Netflix Denies Targeting Users By Race

Netflix Denies Targeting Users By Race

If you’ve ever accessed more than one Netflix account, you’ll notice that the thumbnail art for the same shows can change.

Turns out this goes beyond mere occasional changes to keep things fresh, rather the recommendations algorithm is going perhaps a little too far and appears to be adjusting the images for users based on race and gender – even if said images aren’t a good reflection of the film or series itself.

“Rise of Charm City” podcast creator Stacia L. Brown recently shared some of the Netflix thumbnails she sees on her homepage. Said thumbnails all include only characters of color with a few minutes of screen time at best in movies with otherwise white leads and a majority white cast (eg. Kristen Bell & Kelsey Grammer-led “Like Father,” the Glen Powell and Zoey Deutch-led rom-com “Set It Up”).

This has prompted several African-American Netflix subscribers to confirm that the thumbnails on their accounts show a similar thing with one responder upset about feeling ‘unnecessarily targeted’ despite rarely watching ‘black’ titles on the streaming service.

Netflix has since denied any allegations of its algorithm targeting users based on race, telling The Fader in a statement:

“Reports that we look at demographics when personalizing artwork are untrue. We don’t ask members for their race, gender, or ethnicity so we cannot use this information to personalize their individual Netflix experience. The only information we use is a member’s viewing history. In terms of thumbnails, these do differ and regularly change. This is to ensure that the images we show people are useful in deciding which shows to watch.”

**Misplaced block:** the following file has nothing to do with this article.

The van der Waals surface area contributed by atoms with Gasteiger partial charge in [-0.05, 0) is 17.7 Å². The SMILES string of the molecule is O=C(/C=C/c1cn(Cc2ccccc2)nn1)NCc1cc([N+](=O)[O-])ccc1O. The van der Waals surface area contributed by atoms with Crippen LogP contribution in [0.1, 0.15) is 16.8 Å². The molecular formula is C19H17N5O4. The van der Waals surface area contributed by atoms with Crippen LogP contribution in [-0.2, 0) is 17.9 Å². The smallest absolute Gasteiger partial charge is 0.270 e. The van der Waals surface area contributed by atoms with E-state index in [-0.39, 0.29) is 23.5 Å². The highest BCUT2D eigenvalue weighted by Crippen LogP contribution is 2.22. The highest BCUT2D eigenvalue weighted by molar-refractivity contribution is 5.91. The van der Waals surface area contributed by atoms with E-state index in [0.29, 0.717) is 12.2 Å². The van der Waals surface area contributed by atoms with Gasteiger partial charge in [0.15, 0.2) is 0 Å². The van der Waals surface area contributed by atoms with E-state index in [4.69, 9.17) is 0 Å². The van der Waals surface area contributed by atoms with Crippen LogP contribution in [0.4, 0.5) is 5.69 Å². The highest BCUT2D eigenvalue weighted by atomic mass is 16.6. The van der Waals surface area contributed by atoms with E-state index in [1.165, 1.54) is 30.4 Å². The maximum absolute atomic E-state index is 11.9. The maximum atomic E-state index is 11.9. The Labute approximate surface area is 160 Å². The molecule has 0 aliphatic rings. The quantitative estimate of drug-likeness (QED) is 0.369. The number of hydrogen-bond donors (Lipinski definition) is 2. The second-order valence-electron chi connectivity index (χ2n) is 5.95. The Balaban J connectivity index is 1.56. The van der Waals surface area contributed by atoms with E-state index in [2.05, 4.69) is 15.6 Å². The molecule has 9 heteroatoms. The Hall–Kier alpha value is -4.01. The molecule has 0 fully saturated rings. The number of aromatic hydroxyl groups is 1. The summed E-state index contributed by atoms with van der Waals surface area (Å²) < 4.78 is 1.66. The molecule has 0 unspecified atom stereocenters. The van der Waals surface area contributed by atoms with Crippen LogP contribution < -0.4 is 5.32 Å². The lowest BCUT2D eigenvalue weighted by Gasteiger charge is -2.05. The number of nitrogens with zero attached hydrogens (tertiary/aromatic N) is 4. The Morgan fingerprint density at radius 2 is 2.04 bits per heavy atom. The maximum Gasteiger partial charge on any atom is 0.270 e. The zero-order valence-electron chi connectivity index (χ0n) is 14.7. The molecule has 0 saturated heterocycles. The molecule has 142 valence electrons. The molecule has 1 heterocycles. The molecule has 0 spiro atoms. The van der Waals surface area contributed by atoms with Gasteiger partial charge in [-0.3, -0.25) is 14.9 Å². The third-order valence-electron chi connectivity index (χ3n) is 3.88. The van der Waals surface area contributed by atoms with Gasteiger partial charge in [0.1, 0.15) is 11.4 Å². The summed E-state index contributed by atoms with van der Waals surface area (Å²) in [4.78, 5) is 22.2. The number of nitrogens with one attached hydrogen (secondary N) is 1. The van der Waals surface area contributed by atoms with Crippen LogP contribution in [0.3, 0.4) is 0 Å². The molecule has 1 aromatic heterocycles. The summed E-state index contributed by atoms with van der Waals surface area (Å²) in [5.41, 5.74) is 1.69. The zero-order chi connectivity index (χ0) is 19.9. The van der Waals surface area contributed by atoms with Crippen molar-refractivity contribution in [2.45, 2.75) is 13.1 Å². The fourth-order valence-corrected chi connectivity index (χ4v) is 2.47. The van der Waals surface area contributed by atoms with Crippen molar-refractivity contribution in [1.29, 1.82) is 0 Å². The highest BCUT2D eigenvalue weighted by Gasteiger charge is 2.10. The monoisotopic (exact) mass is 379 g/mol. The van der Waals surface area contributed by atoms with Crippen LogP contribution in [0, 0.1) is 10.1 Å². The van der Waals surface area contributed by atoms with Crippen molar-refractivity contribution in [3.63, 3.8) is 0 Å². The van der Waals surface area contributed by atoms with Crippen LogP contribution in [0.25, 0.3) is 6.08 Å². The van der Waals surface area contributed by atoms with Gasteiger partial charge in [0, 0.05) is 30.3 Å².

Netflix has previously hyped the introduction of ‘personalized’ thumbnail artwork which aims to attract ‘the most plays from the largest fraction of our members’. These personalized artworks are driven by genre preferences, but their official statement suggests race could be a factor as the artwork aims to “highlight the aspects of a title that are specifically relevant to them?”.

However, as one Twitter user aptly puts: “I bet people at the company thought it’d be a cool idea & drive hella engagement… BUT people generally don’t like knowing they’re being treated different because of their race especially not in the comfort of their own homes trying to watch a movie.”

Filmmaker Tobi Aremu tells The Guardian: “It’s beyond feeling duped. Because if something is black, I take no offence in being catered to. I am black, give me black entertainment, give me more – but don’t take something that isn’t and try to present like it is. I wonder what the makers of those shows and films think. If it was me, I would be very upset.”